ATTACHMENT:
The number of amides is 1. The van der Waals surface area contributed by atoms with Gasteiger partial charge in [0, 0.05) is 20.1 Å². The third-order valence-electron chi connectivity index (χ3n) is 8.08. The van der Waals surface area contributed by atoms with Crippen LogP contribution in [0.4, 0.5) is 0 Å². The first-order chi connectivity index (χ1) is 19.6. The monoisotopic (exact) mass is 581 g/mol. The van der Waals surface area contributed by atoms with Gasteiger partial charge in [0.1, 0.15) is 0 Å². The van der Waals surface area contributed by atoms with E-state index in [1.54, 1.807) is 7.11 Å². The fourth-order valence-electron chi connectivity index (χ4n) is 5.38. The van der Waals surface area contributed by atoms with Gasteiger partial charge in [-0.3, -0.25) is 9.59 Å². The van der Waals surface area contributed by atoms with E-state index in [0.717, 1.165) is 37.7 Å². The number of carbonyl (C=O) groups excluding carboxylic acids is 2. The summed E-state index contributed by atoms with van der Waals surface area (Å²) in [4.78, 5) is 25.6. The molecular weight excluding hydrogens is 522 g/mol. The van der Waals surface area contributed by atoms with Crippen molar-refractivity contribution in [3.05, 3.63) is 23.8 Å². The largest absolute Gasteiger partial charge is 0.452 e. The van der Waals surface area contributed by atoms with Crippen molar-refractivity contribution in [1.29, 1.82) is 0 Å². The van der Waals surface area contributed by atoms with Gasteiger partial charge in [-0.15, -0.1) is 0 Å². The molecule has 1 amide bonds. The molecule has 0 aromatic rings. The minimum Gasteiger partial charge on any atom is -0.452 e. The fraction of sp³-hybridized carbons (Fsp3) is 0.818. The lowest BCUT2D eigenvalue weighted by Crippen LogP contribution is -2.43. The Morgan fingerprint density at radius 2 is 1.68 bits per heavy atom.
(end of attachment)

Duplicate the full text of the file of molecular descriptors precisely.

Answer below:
The number of amides is 1. The van der Waals surface area contributed by atoms with Gasteiger partial charge in [0, 0.05) is 20.1 Å². The third-order valence-electron chi connectivity index (χ3n) is 8.08. The van der Waals surface area contributed by atoms with Crippen LogP contribution in [0.4, 0.5) is 0 Å². The first-order chi connectivity index (χ1) is 19.6. The monoisotopic (exact) mass is 581 g/mol. The van der Waals surface area contributed by atoms with Gasteiger partial charge in [0.1, 0.15) is 0 Å². The van der Waals surface area contributed by atoms with E-state index in [1.54, 1.807) is 7.11 Å². The fourth-order valence-electron chi connectivity index (χ4n) is 5.38. The van der Waals surface area contributed by atoms with Gasteiger partial charge in [-0.3, -0.25) is 9.59 Å². The van der Waals surface area contributed by atoms with E-state index in [0.717, 1.165) is 37.7 Å². The number of carbonyl (C=O) groups excluding carboxylic acids is 2. The summed E-state index contributed by atoms with van der Waals surface area (Å²) in [4.78, 5) is 25.6. The molecular weight excluding hydrogens is 522 g/mol. The van der Waals surface area contributed by atoms with Crippen molar-refractivity contribution in [3.05, 3.63) is 23.8 Å². The largest absolute Gasteiger partial charge is 0.452 e. The van der Waals surface area contributed by atoms with Crippen molar-refractivity contribution in [1.29, 1.82) is 0 Å². The van der Waals surface area contributed by atoms with Gasteiger partial charge in [-0.15, -0.1) is 0 Å². The molecule has 1 amide bonds. The molecule has 0 aromatic rings. The minimum Gasteiger partial charge on any atom is -0.452 e. The fraction of sp³-hybridized carbons (Fsp3) is 0.818. The lowest BCUT2D eigenvalue weighted by Crippen LogP contribution is -2.43. The Morgan fingerprint density at radius 2 is 1.68 bits per heavy atom.